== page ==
Factors influencing nutritional status of school children in an urban slum of Hyderabad, India
Keywords:Under nutrition, Nutritional status, School children, Anthropometry, Urban slum
Background: Under nutrition continues to be a primary cause of ill health among children in developing countries. Adequate nutrition is critical for optimal growth, health and development of children. Objectives of the present study were to assess the nutritional status and study its association with certain pertinent socio economic and demographic factors in private school students in an urban slum of Greater Hyderabad.
Methods: It was a descriptive, cross-sectional study. Study area was an urban slum in greater Hyderabad. Five private schools were chosen by systematic random technique and study was finally done with 394 participants. Socio demographic details collection was followed by assessment of nutritional status by anthropometric measurements.
Results: Among 394 students, 29 % students were found to be undernourished, 17% stunted, 10% wasted 2 % both stunted and wasted. This study shows highly significant association (P<0.05) of factors like per capita income, maternal illiteracy, maternal occupation and adequacy of maternal dietary knowledge with the child’s nutritional status.
Conclusions: Under nutrition continues to be a threat to the wellbeing of urban slum children attending private schools. Maternal illiteracy, occupation, inadequacy of dietary knowledge and social class are significantly associated with nutritional status of children.
UNICEF. State of world’s children, 2012. Available at: http://www.unicef.org/sowc2012/. Accessed 1 December 2014.
UNICEF, India. The children - Nutrition. Available at: http:/www.unicef.org/india/children. Accessed 3 December 2014.
Gupta K, Arnold F, Lhungdim H. Health and living conditions in eight Indian cities. India: National Family Health Survey (NFHS-3); 2005-06.
IIPS. National Family Health Survey (NFHS-3). India: International Institute for Population Sciences (IIPS) and Macro International; 2005-06.
WHO. Effective school health programmes, school health and youth health promotion. Available at: http://www.who.int/school_youth_health/en/. Accessed 7 December 2014.
de Onis M, Monteiro C, Akré G. Clugston J. The worldwide magnitude of protein-energy malnutrition: an overview from the WHO Global Database on Child Growth. Bull World Health Organ. 1993;71(6):703-12.
Sharma R. Revision of Prasad’s social classification and provision of an online tool for real-time updating. South Asian J Cancer. 2013;2(3):157.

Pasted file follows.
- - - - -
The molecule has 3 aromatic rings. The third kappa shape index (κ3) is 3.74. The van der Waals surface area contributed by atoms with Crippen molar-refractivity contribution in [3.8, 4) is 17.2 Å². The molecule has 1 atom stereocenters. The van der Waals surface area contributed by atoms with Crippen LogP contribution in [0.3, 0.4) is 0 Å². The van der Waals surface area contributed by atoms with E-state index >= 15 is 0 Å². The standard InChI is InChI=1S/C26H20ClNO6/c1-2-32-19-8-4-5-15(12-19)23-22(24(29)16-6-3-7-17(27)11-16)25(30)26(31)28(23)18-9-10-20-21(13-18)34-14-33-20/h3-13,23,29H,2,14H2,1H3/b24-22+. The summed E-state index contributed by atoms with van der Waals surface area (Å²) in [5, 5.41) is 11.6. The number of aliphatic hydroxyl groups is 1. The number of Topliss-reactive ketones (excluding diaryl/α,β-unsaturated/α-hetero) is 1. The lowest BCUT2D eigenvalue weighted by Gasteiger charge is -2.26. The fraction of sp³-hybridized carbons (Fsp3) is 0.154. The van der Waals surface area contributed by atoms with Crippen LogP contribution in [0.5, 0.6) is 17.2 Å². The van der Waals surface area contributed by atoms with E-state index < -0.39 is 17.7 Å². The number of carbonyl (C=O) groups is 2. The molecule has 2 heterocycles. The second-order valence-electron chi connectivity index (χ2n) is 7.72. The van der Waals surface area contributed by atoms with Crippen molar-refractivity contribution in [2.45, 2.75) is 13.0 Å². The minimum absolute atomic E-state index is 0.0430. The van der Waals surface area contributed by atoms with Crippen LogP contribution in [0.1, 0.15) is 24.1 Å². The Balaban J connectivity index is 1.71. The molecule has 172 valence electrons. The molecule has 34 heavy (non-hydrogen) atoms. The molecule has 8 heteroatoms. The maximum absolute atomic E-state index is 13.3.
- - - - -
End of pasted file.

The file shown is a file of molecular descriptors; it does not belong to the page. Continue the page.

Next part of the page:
WHO, Physical Status. The use and interpretation of anthropometry. Report of WHO. Tech.Ser.N.854. Geneva: WHO; 1995:267-308.
Waterlow JC. Classification and definition of protein-calorie malnutrition. Br Med J. 1972;3(5826):566-9.
WHO. Growth reference data for 5-19 years. Available at: http://www.who.int/growthref/en/. Accessed 15 December 2014.
Agarwal DK, Agarwal KN, Upadhyay SK, Mittal R, Prakash R, Rai S. Physical and sexual growth pattern of affluent Indian children from 5-18 years of age. Indian Pediatr. 1992;29:1203-82.
Khadilkar VV, Khadilkar AV, Cole TJ, Sayyad MG. Cross sectional growth curves for height, weight and body mass index for affluent Indian children, 2007. Indian Pediatr. 2009;46:477-89.
Marwaha RK, Tandon Nikhil, Ganie Mohd Ashraf, Kanwar Ratnesh, Shivaprasad C, Sabharwal Amit, et al. Reference data for height, weight and body mass index of Indian school children, 2011. Natl Med J India. 2011;24:269-77.
Arnold F, Parasuraman S, Arokiasamy P, Kothari M. Nutrition in India. India: National Family Health Survey (NFHS-3); 2005-06.
Sebastion MS, Senti S. The health status of rural school children in amazon basin of Ecuador. J Trop Pediatr. 1999;45:379-82.
Lwambo NJ, Brooker S, Siza JE, Bundy DA, Guyatt H. Age patterns in stunting and anaemia in African schoolchildren: a cross-sectional study in Tanzania. Eur J Clin Nutr. 2000;54:36-40.
Shakya SR, Bhandary S, Pokharel PK. Nutritional status and morbidity pattern among governmental primary school children in the Eastern Nepal. Kathmandu Univ Med J. 2004;2:307-14.
Pradhan E, Leclerg SC, Khatry SK. Child growth: chapter in a window to child health in the Terai. NNIPS Monograph. 1999;1:19-21.
Mishra VK, Retherford RD. Women’s education can improve child nutrition in India. Bulletin National Family Health Survey; Mumbai: IIPS; 2000:15.